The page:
As we approach the halfway point of this shrunken NHL season, one of the interesting storylines has been the renaissance of two Original Six rivals whose recent history has been anything but historic. But there they were Wednesday night, the Montreal Canadiens and Toronto Maple Leafs, meeting for the third time this season, not just renewing an ages-old rivalry but reinforcing that maybe both teams have turned a corner and that these meetings are more about the here and now than dusty record books of the past.
The Habs avenged two earlier losses -- one a 6-0 shellacking at the Bell Centre -- by clipping the Leafs 5-2 on Wednesday. The Habs are 7-0-2 since that loss, and their 29 points are best in the Eastern Conference. Now, the standings are a bit skewed given that Boston, the second-place team in the Northwest Division, has played four fewer games and is just three points back of Montreal, but the results are the results, and coach Michel Therrien has done a masterful job in his return to the Canadiens’ bench, getting production from up and down his lineup.
On Wednesday, defensive prospect Alexei Emelin got his first goal of the season, impressive rookie Brendan Gallagher picked up his sixth goal and Max Pacioretty collected two. The Canadiens' plus-15 goal differential is tied with Pittsburgh for tops in the Eastern Conference.
The Leafs, meanwhile, have continued to scratch and claw their way to points in spite of the absence of netminder James Reimer and top winger Joffrey Lupul, among others. As of Thursday morning, the Leafs were in seventh place in the conference, tied in points with sixth-place New Jersey with 24. Their eight road wins were as many as any team in the league. Most importantly, under coach Randy Carlyle, the Leafs have thus far avoided the kind of soul-sucking slides that have contributed to a playoff drought that extends beyond the last lockout. The Leafs have not lost more than two games in a row, and if they can continue that trend of quickly righting the ship, then perhaps the team’s first playoff berth since 2003-04 -- the last time both the Leafs and Canadiens were involved in the playoffs at the same time -- isn’t the pipe dream most believed it would be when the season began.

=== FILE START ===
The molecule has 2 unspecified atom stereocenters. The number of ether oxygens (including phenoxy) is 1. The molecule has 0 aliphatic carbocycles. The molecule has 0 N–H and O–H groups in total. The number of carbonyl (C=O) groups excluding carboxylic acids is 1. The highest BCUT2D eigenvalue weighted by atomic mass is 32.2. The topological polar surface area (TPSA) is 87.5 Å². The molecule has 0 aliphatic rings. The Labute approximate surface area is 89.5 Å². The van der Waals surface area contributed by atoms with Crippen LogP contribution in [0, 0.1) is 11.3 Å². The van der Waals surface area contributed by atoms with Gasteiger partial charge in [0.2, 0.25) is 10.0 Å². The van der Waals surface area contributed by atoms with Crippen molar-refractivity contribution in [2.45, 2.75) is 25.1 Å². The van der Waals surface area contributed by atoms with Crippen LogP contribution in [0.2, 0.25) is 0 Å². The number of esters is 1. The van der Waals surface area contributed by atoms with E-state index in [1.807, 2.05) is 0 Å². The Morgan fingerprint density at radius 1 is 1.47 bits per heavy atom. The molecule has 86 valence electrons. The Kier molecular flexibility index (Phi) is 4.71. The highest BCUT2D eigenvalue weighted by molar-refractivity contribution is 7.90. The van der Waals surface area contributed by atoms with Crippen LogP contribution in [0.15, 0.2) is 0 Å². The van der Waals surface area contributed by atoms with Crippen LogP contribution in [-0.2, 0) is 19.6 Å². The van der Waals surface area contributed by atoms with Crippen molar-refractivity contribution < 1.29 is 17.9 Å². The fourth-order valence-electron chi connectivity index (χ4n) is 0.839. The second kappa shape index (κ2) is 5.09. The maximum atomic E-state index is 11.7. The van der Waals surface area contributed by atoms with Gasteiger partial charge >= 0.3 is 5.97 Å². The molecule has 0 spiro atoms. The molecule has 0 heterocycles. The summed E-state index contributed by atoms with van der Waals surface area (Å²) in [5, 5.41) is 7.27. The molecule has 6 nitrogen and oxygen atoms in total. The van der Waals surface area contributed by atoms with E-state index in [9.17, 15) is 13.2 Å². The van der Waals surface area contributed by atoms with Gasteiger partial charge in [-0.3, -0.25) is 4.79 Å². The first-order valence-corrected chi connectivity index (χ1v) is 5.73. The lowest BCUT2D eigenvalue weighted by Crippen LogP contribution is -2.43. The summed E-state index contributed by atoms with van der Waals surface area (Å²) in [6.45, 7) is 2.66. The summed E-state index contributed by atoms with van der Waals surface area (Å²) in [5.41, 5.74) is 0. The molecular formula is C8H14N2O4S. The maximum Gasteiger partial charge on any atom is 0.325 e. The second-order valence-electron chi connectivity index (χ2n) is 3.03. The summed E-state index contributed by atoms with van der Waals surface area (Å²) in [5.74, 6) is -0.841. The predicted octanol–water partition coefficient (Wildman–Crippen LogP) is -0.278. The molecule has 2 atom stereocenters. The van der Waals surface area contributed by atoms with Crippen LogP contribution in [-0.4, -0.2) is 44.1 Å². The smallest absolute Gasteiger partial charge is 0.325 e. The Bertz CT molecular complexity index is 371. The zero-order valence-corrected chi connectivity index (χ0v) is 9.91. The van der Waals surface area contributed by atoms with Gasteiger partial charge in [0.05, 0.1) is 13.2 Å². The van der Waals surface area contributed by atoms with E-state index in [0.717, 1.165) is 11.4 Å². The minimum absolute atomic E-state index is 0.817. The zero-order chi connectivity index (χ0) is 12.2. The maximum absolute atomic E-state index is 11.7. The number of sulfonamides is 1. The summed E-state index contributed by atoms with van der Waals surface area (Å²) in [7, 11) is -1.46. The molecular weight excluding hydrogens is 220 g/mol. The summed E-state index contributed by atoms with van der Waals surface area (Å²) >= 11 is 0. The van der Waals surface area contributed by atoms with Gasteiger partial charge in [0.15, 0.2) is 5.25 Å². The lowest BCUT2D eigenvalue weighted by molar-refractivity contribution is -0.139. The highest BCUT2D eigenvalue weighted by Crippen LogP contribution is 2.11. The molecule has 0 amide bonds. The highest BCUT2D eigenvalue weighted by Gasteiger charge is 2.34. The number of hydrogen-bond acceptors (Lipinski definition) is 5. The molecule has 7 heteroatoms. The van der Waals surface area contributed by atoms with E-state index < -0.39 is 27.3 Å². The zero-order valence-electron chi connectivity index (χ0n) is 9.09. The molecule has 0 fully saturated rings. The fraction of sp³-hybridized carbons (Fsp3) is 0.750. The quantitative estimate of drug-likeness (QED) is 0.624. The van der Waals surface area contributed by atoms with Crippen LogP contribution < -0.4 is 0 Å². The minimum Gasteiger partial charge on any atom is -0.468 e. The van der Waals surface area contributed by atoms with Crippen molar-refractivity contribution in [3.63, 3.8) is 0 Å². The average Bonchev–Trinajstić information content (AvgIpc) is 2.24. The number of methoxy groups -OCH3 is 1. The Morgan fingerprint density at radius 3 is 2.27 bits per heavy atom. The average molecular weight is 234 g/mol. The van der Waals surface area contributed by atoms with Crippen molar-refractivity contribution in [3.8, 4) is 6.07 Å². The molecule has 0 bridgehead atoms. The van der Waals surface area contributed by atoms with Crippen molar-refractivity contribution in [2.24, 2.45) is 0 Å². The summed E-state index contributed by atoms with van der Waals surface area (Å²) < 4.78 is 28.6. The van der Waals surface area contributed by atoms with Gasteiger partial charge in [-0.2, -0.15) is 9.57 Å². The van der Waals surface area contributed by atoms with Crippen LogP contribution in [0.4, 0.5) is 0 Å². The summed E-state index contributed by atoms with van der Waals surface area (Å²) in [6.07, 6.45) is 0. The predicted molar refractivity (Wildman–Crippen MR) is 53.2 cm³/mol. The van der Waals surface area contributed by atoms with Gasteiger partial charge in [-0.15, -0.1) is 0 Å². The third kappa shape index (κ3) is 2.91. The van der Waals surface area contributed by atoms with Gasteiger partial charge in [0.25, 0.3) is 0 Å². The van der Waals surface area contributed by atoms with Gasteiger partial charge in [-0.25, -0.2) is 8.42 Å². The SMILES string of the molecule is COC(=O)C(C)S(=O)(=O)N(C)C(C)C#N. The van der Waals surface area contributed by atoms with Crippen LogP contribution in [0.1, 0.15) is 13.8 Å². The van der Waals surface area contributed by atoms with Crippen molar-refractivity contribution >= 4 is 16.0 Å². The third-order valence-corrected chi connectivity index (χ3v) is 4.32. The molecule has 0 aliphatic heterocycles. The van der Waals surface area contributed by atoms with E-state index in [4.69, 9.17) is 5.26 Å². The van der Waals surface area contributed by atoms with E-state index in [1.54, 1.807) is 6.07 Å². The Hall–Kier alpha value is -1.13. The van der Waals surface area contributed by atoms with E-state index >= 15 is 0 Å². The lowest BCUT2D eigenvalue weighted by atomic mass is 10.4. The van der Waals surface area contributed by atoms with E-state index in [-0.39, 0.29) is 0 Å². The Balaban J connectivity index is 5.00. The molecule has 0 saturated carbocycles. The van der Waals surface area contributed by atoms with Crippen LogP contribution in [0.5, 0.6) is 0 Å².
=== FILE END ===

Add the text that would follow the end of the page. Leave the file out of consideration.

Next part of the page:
And while we’re blue-skying it, is it beyond the realm of possibility that the two teams might actually meet in a playoff clash for the first time since 1979? Now that’s something to consider.